Monitoring immune-modulating drugs used in dermatology

Author: A/Prof Amanda Oakley, Dermatologist, Hamilton, New Zealand, February 2016.

Introduction

Refer to standard texts and local approved datasheets for detailed pharmacology and therapeutics about the immune-modulating drugs discussed here.

Second-line drugs commonly used in dermatology (on- or off-label) include:

These are prescribed by specialists, but other health professionals may be involved in the patient’s care. They should be aware at least of indications, contraindications, adverse effects and monitoring requirements.

Indications for immune-modulating drugs

Immune modulating drugs are used for diverse chronic inflammatory skin diseases that are not adequately controlled in other ways. The skin disease should be severe or have a severe functional or psychosocial impact on the patient.

Examples of suitable conditions

Pre-treatment evaluation

The patient is assessed to determine:

Contraindications to treatment

Pregnancy and breastfeeding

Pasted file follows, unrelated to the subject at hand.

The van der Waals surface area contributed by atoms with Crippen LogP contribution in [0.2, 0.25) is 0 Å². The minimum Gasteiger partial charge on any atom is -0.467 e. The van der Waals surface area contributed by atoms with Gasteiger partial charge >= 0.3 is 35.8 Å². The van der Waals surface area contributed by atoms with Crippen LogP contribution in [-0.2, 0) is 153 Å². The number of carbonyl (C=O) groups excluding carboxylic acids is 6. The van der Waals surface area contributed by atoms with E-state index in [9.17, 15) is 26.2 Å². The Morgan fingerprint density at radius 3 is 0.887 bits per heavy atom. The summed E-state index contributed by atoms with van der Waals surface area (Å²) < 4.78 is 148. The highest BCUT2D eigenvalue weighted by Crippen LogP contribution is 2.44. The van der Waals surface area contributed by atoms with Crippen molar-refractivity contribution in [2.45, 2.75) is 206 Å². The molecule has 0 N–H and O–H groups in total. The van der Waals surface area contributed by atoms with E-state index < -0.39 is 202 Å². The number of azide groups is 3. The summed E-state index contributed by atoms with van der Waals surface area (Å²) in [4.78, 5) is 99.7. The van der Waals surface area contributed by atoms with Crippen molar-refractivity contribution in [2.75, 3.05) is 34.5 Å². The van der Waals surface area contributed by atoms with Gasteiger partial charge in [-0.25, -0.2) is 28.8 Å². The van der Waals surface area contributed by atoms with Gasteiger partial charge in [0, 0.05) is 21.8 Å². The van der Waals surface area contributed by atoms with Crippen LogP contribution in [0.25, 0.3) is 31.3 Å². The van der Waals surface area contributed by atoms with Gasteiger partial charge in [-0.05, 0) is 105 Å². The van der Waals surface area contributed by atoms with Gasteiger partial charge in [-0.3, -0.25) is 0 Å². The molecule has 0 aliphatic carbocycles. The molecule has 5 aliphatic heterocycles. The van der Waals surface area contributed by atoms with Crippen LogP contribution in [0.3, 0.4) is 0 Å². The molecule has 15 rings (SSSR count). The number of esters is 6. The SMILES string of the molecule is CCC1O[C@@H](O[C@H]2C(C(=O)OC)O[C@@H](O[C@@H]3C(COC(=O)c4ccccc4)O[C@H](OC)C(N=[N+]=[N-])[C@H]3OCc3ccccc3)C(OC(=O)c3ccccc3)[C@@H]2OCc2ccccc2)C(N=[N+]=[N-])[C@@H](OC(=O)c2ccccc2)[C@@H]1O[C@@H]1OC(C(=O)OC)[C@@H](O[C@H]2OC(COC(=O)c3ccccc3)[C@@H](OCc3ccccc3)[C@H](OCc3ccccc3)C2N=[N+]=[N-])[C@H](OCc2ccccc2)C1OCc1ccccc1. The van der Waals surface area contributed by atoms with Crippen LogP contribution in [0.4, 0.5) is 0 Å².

Recent vaccination with live vaccine

Non-immunity to varicella-zoster virus (chickenpox, shingles)

Non-responsive disorder

Co-morbidities

Hypersensitivity reactions

Drug interactions are very common with these drugs

Pre-treatment tests

Follow-up visits

Follow-up visits are to determine the efficacy of treatment and any adverse events and to monitor safety.

Adverse events

The possible adverse events from drugs are numerous. Common ones are listed here. They may require reduction in dose or stopping treatment.

Methotrexate

Methotrexate:

Azathioprine

Azathioprine:

Ciclosporin

Ciclosporin:

Biologics

Biologics

Safety monitoring

People on long-term treatment with immune modulating drugs should undergo full body examination in case of skin cancer.

Related information

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